Saturday, 4 January 2014

On being a supermum

There's a chap at our church who calls me Supermum.  He's married with grown children; he means it kindly, not creepily.  He admires the fact that I bring snacks and drinks and toys for my two to play with during the service.

I have some lovely friends who have, from time to time, also called me Supermum.  And again, they mean it as a positive.  A term of admiration and encouragement.

Can I let you into a little secret?  Well, two actually but they're inextricably linked.

1. I hate the word.  Hate it.  With a firey passion.  Well, at least with as much passion as I can summon for anything right now.

2. I'm not.  Not in that sense anyway.

I want to say right away that I love the people who use it.  They are good people, who see into my life and want to applaud me for what I'm doing.  We all need a cheerleading squad from time to time.  Even if you know what you're doing and why, there are still going to be hard times and moments of doubt when you need someone else's reassurance.

The problem I have is the separation.  The notion that 'she', whoever she happens to be that day, is Supermum or Superwoman.  She has something that sets her apart, something I don't have.  She is more than I am.  She is better than me.  It separates us when I think of her as 'Super' because the corollary is that I am ordinary (no capital letter for me).

The reality is that each one of us is an individual, creating our individual families in the best way we know how.  I am the only wife of my husband and the only mother to my children.  I was purpose designed to love and serve them at this time and in my own, unique way.  No one else can do precisely what I can do.  And the same goes for you.

I have some internet friends.  Even my husband finds this a bit weird but stick with me.  Somehow, over social media, having only ever met 3 of them in real life, I have managed to evolve a community of mutual support and reassurance.

One of them has just become a mummy for the second time.  She worries about doing the best for her boys.  What she doesn't see is that she bakes yummy treats and creates fun crafts with them more than I ever have with my two.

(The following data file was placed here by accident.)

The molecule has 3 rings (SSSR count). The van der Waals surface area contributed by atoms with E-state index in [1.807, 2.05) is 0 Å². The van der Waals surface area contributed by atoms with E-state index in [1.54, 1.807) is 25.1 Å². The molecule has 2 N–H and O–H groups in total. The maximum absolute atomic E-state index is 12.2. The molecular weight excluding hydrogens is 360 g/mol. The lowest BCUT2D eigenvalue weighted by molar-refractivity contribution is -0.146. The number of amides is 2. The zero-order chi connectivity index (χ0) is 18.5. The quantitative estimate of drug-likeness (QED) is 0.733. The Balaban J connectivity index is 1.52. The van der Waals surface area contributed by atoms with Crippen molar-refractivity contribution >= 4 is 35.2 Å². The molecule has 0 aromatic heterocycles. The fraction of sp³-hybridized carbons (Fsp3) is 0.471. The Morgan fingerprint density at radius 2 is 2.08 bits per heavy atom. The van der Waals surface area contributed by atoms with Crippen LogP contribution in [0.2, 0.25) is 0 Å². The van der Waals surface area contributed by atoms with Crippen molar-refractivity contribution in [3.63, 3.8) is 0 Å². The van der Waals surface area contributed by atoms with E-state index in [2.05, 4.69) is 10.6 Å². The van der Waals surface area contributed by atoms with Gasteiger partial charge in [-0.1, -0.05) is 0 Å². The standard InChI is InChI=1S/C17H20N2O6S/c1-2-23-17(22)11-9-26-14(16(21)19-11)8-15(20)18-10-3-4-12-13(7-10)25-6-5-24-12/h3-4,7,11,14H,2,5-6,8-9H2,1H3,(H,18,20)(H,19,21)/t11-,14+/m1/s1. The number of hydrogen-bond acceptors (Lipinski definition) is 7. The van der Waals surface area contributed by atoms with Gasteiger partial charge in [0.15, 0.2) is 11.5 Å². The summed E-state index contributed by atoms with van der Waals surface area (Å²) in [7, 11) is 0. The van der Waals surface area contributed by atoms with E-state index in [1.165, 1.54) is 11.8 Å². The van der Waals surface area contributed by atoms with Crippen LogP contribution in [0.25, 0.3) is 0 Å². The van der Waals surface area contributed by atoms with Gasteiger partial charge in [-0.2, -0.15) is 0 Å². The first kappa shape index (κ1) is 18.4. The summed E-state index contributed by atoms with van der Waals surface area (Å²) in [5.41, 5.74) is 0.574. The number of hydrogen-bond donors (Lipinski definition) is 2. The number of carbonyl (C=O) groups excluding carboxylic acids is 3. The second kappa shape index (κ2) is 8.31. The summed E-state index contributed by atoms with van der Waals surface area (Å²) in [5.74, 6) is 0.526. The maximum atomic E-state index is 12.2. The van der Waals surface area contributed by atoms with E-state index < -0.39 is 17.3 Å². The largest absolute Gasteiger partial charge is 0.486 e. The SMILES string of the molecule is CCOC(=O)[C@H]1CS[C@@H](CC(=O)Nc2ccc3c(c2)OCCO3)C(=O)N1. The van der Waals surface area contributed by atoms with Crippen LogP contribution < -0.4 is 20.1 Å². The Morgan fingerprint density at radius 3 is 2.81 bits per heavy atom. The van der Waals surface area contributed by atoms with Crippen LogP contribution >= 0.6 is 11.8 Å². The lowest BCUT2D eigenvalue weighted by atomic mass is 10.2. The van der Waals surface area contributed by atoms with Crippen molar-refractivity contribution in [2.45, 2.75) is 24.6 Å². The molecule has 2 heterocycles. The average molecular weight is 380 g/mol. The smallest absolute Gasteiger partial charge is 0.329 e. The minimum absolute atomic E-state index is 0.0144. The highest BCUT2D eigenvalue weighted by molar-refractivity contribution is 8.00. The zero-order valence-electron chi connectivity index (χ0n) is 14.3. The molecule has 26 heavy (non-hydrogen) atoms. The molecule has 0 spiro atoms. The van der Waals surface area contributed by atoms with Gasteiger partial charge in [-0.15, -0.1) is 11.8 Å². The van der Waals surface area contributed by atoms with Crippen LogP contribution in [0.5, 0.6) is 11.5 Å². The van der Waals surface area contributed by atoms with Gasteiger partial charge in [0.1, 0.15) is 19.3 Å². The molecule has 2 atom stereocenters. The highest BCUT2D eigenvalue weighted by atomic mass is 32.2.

One of them worries about her son's eating and sleeping.  And yet she's managed to make something by hand for every baby she knows that was born in 2013.

One of them has just moved house and I cannot believe the speed at which she and her husband have tweaked the decoration to be just to their liking.  (Also, I'm jealous of her table-setting arrangements, it's a gift, I swear!)

One of them is a babywearer; I (and my back) salute her.  She gets herself and her two girls out of the house every day (weather permitting).

There are more examples.  Examples of how doing what comes naturally is creating a beautiful lives for them and their children.  Of choosing the best thing for them, at that time and place.

That's the positives.  So here comes the balance.  My confessions.

  • I love to cook, especially savoury food but in some seasons, the idea of deciding what to feed my family every night wears on me.  And the children have chicken nuggets again.
  • I don't see the point of children's crafts.  It seems like a waste of materials to me.  So I also can't throw away anything that the children have made.
  • I don't clean.  I vacuum only when the carpet is crunchy.  I recently cleaned my sink for the first time in months.  I wiped down some mirrors about a month ago and was astonished at how clear the reflections could be.
  • I don't exercise.  Really, honestly.  I walk around at work, I push a buggy around the shops and I occasionally go swimming with my family.  But I live in a village so I jump in the car for almost every trip we make, including taking my son to pre-school.
  • I have piles of organised chaos all over my house and garage.  They never quite make it all the way to wherever it is that they are supposed to be going.
  • I wash our clothes when we start running out of things to wear.  And then take 3 days to get things folded and another day to actually put them back into drawers.

I could go on.  And on.  And on.

The reality is that I cannot do everything and that actually I don't want to.  So I choose the essentials (for example getting carbs, protein and vegetables into my children, having clean clothes to put on them most days) and the things that make my heart sing (taking photos, documenting our lives, reading, laughing with my children, sitting quietly with my husband) and I try my hardest to let the rest of it go.  That's the limit of my abilities right now.  And every single person I know is doing exactly the same.

Supermum doesn't exist.  She's a myth.  She has no special powers or abilities.  She's a mirage.

Reality is a lot more reassuring.  Supermum is me and you and your friend next door and your work colleague and your sister.  She loves her children and tries her best.  At the end of the day, that's all anyone could or should ask.

1 comment:

Helen Nelson said...

You've put a big smile on my face this morning. Ant calls me supermum as well and I feel anything but. I just try to focus on the important things too xx